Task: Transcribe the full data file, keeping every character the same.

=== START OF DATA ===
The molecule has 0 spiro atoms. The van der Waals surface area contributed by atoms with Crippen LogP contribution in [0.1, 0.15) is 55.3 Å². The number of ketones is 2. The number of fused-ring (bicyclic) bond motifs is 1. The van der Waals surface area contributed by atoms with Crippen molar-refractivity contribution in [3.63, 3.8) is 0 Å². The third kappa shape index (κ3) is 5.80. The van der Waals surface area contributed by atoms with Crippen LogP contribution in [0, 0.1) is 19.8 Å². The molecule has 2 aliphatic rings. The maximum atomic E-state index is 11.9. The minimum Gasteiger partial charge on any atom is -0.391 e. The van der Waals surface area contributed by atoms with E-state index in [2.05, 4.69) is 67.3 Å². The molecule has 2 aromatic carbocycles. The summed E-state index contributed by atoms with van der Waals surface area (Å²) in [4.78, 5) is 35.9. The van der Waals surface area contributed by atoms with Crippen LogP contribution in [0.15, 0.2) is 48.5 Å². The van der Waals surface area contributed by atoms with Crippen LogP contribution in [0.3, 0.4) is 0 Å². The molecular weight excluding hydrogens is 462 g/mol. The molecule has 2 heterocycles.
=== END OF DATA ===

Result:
The molecule has 0 spiro atoms. The van der Waals surface area contributed by atoms with Crippen LogP contribution in [0.1, 0.15) is 55.3 Å². The number of ketones is 2. The number of fused-ring (bicyclic) bond motifs is 1. The van der Waals surface area contributed by atoms with Crippen molar-refractivity contribution in [3.63, 3.8) is 0 Å². The third kappa shape index (κ3) is 5.80. The van der Waals surface area contributed by atoms with Crippen LogP contribution in [0, 0.1) is 19.8 Å². The molecule has 2 aliphatic rings. The maximum atomic E-state index is 11.9. The minimum Gasteiger partial charge on any atom is -0.391 e. The van der Waals surface area contributed by atoms with E-state index in [2.05, 4.69) is 67.3 Å². The molecule has 2 aromatic carbocycles. The summed E-state index contributed by atoms with van der Waals surface area (Å²) in [4.78, 5) is 35.9. The van der Waals surface area contributed by atoms with Crippen LogP contribution in [0.15, 0.2) is 48.5 Å². The van der Waals surface area contributed by atoms with Crippen LogP contribution in [0.3, 0.4) is 0 Å². The molecular weight excluding hydrogens is 462 g/mol. The molecule has 2 heterocycles.